Friday, July 08, 2011

Behavioralists Think Everyone Else is Biased

Sendhil Mullainathan of Harvard won a MacAurthur genius grant in 2009, which makes him a celebrity among the New Yorker crowd who like to think they are on the cutting edge. He is also the Assistant Director for Research of the Consumer Financial Protection Bureau. He is a 'behavioral economist', a field supposedly generating what David Brooks calls golden age of behavioral research. I read Kahneman, Tversky and Slovic's Judgement under Uncertainty in the 80's (published 1982), which mainly discussed a series of papers published in the 1970s, and found it fascinating, but now it's now 30 year old stuff and pretty boring. There's a couple hundred academically based confirmed biases which are all kinda true, but not very profound. For instance, people tend to eat more in groups than when they eat alone. That's interesting, and has some implications, but they are pretty parochial. I suspect Freud had a similar popularity cycle, publishing around 1899, peaking in the 1950's, and now scientifically irrelevant although always useful for a rhetorical flourish ('penis envy', 'Oedipus complex').

In his Aspen Institute speech, Mullainathan recounts some familiar anecdotes, such as that default choices are very influential, that being distracted makes you less attentive. These are useful to be sure but hardly something to generalize upon. There aren't a lot of insights generated from the default choice bias, other than, for simple things like organ donation and 401ks, make those the default choice. These have been the staple examples since the 1990s, and they remain the primary regulatory examples.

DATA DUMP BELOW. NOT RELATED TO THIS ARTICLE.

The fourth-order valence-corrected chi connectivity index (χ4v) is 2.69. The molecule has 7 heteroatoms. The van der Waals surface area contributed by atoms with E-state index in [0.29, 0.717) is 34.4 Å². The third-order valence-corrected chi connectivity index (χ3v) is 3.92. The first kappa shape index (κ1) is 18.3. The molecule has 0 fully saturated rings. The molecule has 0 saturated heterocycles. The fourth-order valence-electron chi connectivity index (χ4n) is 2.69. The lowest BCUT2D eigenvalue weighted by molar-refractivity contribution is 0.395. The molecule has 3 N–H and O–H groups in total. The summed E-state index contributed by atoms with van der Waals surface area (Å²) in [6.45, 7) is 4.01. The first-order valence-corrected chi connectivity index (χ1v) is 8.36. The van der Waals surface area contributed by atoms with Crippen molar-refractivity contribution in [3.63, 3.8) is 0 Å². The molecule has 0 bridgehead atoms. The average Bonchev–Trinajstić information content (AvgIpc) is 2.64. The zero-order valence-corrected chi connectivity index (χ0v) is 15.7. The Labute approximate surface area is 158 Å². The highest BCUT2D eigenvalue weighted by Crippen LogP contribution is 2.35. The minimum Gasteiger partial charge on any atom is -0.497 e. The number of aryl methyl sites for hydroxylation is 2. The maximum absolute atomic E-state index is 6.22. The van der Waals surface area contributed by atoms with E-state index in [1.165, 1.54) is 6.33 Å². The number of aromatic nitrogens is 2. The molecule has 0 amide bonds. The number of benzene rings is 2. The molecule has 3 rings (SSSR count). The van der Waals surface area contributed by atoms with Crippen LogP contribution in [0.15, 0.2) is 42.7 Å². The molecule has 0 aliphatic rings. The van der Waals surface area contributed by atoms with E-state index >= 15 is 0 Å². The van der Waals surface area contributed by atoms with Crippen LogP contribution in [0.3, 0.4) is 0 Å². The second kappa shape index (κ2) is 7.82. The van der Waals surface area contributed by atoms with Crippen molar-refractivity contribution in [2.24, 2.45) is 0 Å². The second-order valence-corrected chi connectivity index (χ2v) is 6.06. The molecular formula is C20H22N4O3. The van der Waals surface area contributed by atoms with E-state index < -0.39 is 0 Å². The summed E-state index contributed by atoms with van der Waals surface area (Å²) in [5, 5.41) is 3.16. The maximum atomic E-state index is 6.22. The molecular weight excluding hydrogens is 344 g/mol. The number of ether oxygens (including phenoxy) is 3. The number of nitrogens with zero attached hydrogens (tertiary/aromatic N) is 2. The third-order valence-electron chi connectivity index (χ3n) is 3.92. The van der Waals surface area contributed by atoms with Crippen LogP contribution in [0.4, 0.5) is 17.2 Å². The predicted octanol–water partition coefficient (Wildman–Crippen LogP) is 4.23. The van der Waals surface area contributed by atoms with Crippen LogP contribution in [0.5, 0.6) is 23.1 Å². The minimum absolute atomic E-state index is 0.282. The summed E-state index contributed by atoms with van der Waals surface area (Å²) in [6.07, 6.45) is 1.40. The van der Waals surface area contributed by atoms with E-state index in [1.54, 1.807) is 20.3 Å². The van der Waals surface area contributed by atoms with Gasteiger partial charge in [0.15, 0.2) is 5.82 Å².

Take something like irradiating eggs, something almost all scientific people agree is good (kills bacteria, no residual radiation). Why not make them the default eggs? They never would argue for that, because it's contrary to the Luddite-leftists who hate technology but love government. In practice behavioral insights are applied mainly to increase the scope and scale of government, which presumably is staffed by unbiased administrators. Consider than Al Gore cozied up to ethanol when he was trying to be President but now agrees it was counterproductive, and like the sugar cane quotas created a permanent policy that cost merely tens of billions in waste. Such are the results of presumably high-minded objectives, all twisted by the absence of competition. Thus, Mullinaith can only go to the 401k and organ donor example, but can't extrapolate to food irradiation or something else as simple (eg, don't encourage low down payment mortgages). Simple rational thinking doesn't generate better policy. He can prove me wrong with actually generating regulations that have positive benefit/cost ratios, but I'm not optimistic.

Sendhil also thinks that a major problem of the poor is that they inadequately sign up for welfare because the forms are so complicated. If you simplify forms you will have more people on welfare and more fraud, which isn't necessarily good for families in the long run. So, Sendhil likes to play to standard liberal pieties about how government can help and inequality is the result of evil and prejudice (he's big on the stereotype bias, another publication bias result gone viral). Yet he forgets the most profound behavioral bias in this literature that is delightfully recursive: